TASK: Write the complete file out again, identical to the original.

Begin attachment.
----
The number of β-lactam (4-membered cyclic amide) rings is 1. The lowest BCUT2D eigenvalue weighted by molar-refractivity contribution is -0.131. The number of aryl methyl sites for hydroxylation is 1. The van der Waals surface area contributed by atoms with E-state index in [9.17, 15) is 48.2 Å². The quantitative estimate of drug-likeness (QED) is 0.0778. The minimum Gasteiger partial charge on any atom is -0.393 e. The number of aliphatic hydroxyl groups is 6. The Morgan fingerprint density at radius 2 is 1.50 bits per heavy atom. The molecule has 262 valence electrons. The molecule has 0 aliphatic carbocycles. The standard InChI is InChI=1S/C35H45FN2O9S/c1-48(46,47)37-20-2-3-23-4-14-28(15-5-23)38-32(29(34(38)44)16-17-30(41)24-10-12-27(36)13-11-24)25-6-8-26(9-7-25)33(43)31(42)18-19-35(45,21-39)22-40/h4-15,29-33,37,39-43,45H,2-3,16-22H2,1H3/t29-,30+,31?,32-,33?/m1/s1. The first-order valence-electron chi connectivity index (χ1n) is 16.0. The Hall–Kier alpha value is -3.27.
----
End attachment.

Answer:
The number of β-lactam (4-membered cyclic amide) rings is 1. The lowest BCUT2D eigenvalue weighted by molar-refractivity contribution is -0.131. The number of aryl methyl sites for hydroxylation is 1. The van der Waals surface area contributed by atoms with E-state index in [9.17, 15) is 48.2 Å². The quantitative estimate of drug-likeness (QED) is 0.0778. The minimum Gasteiger partial charge on any atom is -0.393 e. The number of aliphatic hydroxyl groups is 6. The Morgan fingerprint density at radius 2 is 1.50 bits per heavy atom. The molecule has 262 valence electrons. The molecule has 0 aliphatic carbocycles. The standard InChI is InChI=1S/C35H45FN2O9S/c1-48(46,47)37-20-2-3-23-4-14-28(15-5-23)38-32(29(34(38)44)16-17-30(41)24-10-12-27(36)13-11-24)25-6-8-26(9-7-25)33(43)31(42)18-19-35(45,21-39)22-40/h4-15,29-33,37,39-43,45H,2-3,16-22H2,1H3/t29-,30+,31?,32-,33?/m1/s1. The first-order valence-electron chi connectivity index (χ1n) is 16.0. The Hall–Kier alpha value is -3.27.